In November 1993, the Diocese granted McKelvey's request for a voluntary leave of absence. When he did not return, the Diocese terminated his candidacy for the priesthood in August 1995. Following McKelvey's termination, Rev. John T. Frey, Director of Vocations, sent him a letter that stated, in pertinent part:

With this letter I am also informing you of your indebtedness to the Diocese of Camden for the years you were a candidate. The total is $69,002.57. This represents combined tuition, books, fees from the University of Scranton and St. Charles Borromeo Seminary ($51,791.10) and personal loans, including counseling ($17,231.47).

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  • Fassl v. Our Lady of Perpetual Help Roman Catholic Church, 100405 PAEDC, 05-cv-0404
    • United States
    • Federal Cases United States District Courts 3th Circuit Eastern District of Pennsylvania
    • October 4, 2005
    ...Church , 375 F.3d 951 (9th Cir. 2004); Bollard v. Cal. Province of the Soc'y of Jesus , 196 F.3d 940 (9th Cir. 1999); McKelvey v. Pierce , 800 A.2d 840 (N.J. 2002). None of these cases involved a Rule 12(b)(1) challenge to jurisdiction. In fact, in each of these cases, the courts found that......
  • 899 A.2d 316 (N.J.Super.A.D. 2006), Menorah Chapels At Millburn v. Needle
    • United States
    • New Jersey Superior Court of New Jersey
    • June 8, 2006
    ...principal and parish over Page 321 termination of employment following parochial school consolidation); see also McKelvey v. Pierce, 173 N.J. 26, 800 A.2d 840 (2002) (remanding for a determination whether former seminarian's breach of contract claims against diocese and priests could be lit......
  • Moche v. Levy, 042216 NJSUP, A-5480-13T2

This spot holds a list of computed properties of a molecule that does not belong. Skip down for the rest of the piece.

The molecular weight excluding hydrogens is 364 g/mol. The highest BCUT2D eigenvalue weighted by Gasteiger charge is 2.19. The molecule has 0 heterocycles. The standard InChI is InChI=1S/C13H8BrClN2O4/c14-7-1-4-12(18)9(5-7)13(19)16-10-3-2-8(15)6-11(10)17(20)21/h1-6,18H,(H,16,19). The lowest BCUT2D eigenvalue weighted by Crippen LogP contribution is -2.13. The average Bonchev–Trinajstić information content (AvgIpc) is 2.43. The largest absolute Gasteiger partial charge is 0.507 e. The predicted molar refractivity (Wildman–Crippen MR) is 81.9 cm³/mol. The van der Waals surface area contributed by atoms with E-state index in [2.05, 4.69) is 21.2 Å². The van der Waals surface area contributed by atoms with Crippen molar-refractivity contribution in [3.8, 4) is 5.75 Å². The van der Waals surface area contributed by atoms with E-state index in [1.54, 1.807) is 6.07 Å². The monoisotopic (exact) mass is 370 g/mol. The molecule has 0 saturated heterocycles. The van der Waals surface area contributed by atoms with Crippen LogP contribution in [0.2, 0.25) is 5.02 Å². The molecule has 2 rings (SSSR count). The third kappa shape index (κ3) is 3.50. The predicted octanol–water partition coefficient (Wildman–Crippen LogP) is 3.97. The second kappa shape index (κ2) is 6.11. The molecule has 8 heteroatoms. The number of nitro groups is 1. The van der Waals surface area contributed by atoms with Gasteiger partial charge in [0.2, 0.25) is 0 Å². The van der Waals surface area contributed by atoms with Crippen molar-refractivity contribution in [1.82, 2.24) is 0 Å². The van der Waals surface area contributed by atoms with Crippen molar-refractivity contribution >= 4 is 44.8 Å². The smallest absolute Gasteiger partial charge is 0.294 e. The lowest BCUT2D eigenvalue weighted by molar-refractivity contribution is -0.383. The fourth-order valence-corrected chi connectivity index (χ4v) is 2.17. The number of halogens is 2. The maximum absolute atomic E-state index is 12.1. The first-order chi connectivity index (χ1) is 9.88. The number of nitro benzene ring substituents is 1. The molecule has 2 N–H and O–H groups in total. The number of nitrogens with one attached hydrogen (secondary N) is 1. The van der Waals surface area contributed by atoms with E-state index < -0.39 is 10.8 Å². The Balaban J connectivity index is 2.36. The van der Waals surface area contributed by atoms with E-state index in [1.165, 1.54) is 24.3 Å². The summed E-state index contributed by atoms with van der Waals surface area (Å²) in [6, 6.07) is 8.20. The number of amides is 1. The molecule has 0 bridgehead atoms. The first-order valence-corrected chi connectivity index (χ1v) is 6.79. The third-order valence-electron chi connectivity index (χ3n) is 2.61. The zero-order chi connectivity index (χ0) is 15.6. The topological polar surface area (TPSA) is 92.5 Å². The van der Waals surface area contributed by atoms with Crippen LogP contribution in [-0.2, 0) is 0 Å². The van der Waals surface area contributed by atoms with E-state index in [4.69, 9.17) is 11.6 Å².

• United States
    • New Jersey Superior Court of New Jersey
    • April 22, 2016
    ...another on matters within the scope of their relationship." F.G. v. MacDonell, 150 N.J. 550, 563 (1997); see also McKelvey v. Pierce, 173 N.J. 26, 57 (2002). [13] In this case, the court actually engaged in reverse-veil-piercing, imposing the liability of an individual upon a corporati......
  • Munoz v. Perla, 122011 NJSUP, A-5922-08T3
    • United States
    • New Jersey Superior Court of New Jersey
    • December 20, 2011
    ...a breach of the duties imposed by the existence of such a relationship. Restatement (Second) of Torts § 874 (1979). [ McKelvey v. Pierce, 173 N.J. 26, 57 (2002) (quoting F.G. v. MacDonell, 150 N.J. 550, 563-64 (1997)).] Finding a breach of fiduciary duty, Judge Francis crafted an equitable ......
  • Request a trial to view additional results
78 cases
  • Fassl v. Our Lady of Perpetual Help Roman Catholic Church, 100405 PAEDC, 05-cv-0404
    • United States
    • Federal Cases United States District Courts 3th Circuit Eastern District of Pennsylvania
    • October 4, 2005
    ...Church , 375 F.3d 951 (9th Cir. 2004); Bollard v. Cal. Province of the Soc'y of Jesus , 196 F.3d 940 (9th Cir. 1999); McKelvey v. Pierce , 800 A.2d 840 (N.J. 2002). None of these cases involved a Rule 12(b)(1) challenge to jurisdiction. In fact, in each of these cases, the courts found that......
  • 899 A.2d 316 (N.J.Super.A.D. 2006), Menorah Chapels At Millburn v. Needle
    • United States
    • New Jersey Superior Court of New Jersey
    • June 8, 2006
    ...principal and parish over Page 321 termination of employment following parochial school consolidation); see also McKelvey v. Pierce, 173 N.J. 26, 800 A.2d 840 (2002) (remanding for a determination whether former seminarian's breach of contract claims against diocese and priests could be lit......
  • Moche v. Levy, 042216 NJSUP, A-5480-13T2
    • United States
    • New Jersey Superior Court of New Jersey
    • April 22, 2016
    ...another on matters within the scope of their relationship." F.G. v. MacDonell, 150 N.J. 550, 563 (1997); see also McKelvey v. Pierce, 173 N.J. 26, 57 (2002). [13] In this case, the court actually engaged in reverse-veil-piercing, imposing the liability of an individual upon a corporati......
  • Munoz v. Perla, 122011 NJSUP, A-5922-08T3
    • United States
    • New Jersey Superior Court of New Jersey
    • December 20, 2011
    ...a breach of the duties imposed by the existence of such a relationship. Restatement (Second) of Torts § 874 (1979). [ McKelvey v. Pierce, 173 N.J. 26, 57 (2002) (quoting F.G. v. MacDonell, 150 N.J. 550, 563-64 (1997)).] Finding a breach of fiduciary duty, Judge Francis crafted an equitable ......
  • Request a trial to view additional results